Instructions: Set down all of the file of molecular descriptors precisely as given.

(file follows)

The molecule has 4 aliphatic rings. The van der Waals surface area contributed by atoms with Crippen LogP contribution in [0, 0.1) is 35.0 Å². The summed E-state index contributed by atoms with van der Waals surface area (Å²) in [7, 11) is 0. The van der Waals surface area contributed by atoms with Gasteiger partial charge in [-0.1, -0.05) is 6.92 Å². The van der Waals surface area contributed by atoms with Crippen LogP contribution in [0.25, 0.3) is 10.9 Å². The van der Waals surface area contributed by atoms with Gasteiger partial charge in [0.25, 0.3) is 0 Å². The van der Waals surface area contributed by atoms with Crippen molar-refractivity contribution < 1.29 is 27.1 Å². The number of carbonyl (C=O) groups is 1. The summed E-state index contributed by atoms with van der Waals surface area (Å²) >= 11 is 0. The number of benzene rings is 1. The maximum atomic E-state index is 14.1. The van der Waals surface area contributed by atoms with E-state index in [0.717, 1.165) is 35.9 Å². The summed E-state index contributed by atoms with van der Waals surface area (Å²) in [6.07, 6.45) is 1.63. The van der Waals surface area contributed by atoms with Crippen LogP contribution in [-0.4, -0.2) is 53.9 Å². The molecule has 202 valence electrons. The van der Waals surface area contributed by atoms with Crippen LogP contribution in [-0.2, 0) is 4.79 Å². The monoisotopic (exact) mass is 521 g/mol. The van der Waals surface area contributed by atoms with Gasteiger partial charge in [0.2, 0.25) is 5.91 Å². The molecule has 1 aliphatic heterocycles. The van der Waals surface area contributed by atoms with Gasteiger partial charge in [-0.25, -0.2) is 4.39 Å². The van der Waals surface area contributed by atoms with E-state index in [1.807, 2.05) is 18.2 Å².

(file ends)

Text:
The molecule has 4 aliphatic rings. The van der Waals surface area contributed by atoms with Crippen LogP contribution in [0, 0.1) is 35.0 Å². The summed E-state index contributed by atoms with van der Waals surface area (Å²) in [7, 11) is 0. The van der Waals surface area contributed by atoms with Gasteiger partial charge in [-0.1, -0.05) is 6.92 Å². The van der Waals surface area contributed by atoms with Crippen LogP contribution in [0.25, 0.3) is 10.9 Å². The van der Waals surface area contributed by atoms with Gasteiger partial charge in [0.25, 0.3) is 0 Å². The van der Waals surface area contributed by atoms with Crippen molar-refractivity contribution < 1.29 is 27.1 Å². The number of carbonyl (C=O) groups is 1. The summed E-state index contributed by atoms with van der Waals surface area (Å²) >= 11 is 0. The number of benzene rings is 1. The maximum atomic E-state index is 14.1. The van der Waals surface area contributed by atoms with E-state index in [0.717, 1.165) is 35.9 Å². The summed E-state index contributed by atoms with van der Waals surface area (Å²) in [6.07, 6.45) is 1.63. The van der Waals surface area contributed by atoms with Crippen LogP contribution in [-0.4, -0.2) is 53.9 Å². The molecule has 202 valence electrons. The van der Waals surface area contributed by atoms with Crippen LogP contribution in [-0.2, 0) is 4.79 Å². The monoisotopic (exact) mass is 521 g/mol. The van der Waals surface area contributed by atoms with Gasteiger partial charge in [0.2, 0.25) is 5.91 Å². The molecule has 1 aliphatic heterocycles. The van der Waals surface area contributed by atoms with Gasteiger partial charge in [-0.25, -0.2) is 4.39 Å². The van der Waals surface area contributed by atoms with E-state index in [1.807, 2.05) is 18.2 Å².